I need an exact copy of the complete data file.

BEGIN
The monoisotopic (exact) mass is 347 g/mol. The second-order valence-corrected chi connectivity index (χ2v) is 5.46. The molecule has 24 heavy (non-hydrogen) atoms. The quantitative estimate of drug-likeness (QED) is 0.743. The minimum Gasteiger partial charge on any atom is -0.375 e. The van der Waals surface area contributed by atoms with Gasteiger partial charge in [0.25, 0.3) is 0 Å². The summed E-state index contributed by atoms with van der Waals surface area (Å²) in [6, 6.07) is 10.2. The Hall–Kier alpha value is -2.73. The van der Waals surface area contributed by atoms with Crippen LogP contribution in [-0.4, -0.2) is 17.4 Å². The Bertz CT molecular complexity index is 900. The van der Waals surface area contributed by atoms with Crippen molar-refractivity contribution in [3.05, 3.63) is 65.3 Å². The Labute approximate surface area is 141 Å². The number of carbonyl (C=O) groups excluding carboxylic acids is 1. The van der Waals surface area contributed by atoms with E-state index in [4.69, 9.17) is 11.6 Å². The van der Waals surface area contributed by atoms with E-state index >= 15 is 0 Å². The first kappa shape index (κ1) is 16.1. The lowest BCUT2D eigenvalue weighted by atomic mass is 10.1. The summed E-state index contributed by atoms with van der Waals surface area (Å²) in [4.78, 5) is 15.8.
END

The monoisotopic (exact) mass is 347 g/mol. The second-order valence-corrected chi connectivity index (χ2v) is 5.46. The molecule has 24 heavy (non-hydrogen) atoms. The quantitative estimate of drug-likeness (QED) is 0.743. The minimum Gasteiger partial charge on any atom is -0.375 e. The van der Waals surface area contributed by atoms with Gasteiger partial charge in [0.25, 0.3) is 0 Å². The summed E-state index contributed by atoms with van der Waals surface area (Å²) in [6, 6.07) is 10.2. The Hall–Kier alpha value is -2.73. The van der Waals surface area contributed by atoms with Crippen LogP contribution in [-0.4, -0.2) is 17.4 Å². The Bertz CT molecular complexity index is 900. The van der Waals surface area contributed by atoms with Crippen molar-refractivity contribution in [3.05, 3.63) is 65.3 Å². The Labute approximate surface area is 141 Å². The number of carbonyl (C=O) groups excluding carboxylic acids is 1. The van der Waals surface area contributed by atoms with E-state index in [4.69, 9.17) is 11.6 Å². The van der Waals surface area contributed by atoms with E-state index >= 15 is 0 Å². The first kappa shape index (κ1) is 16.1. The lowest BCUT2D eigenvalue weighted by atomic mass is 10.1. The summed E-state index contributed by atoms with van der Waals surface area (Å²) in [4.78, 5) is 15.8.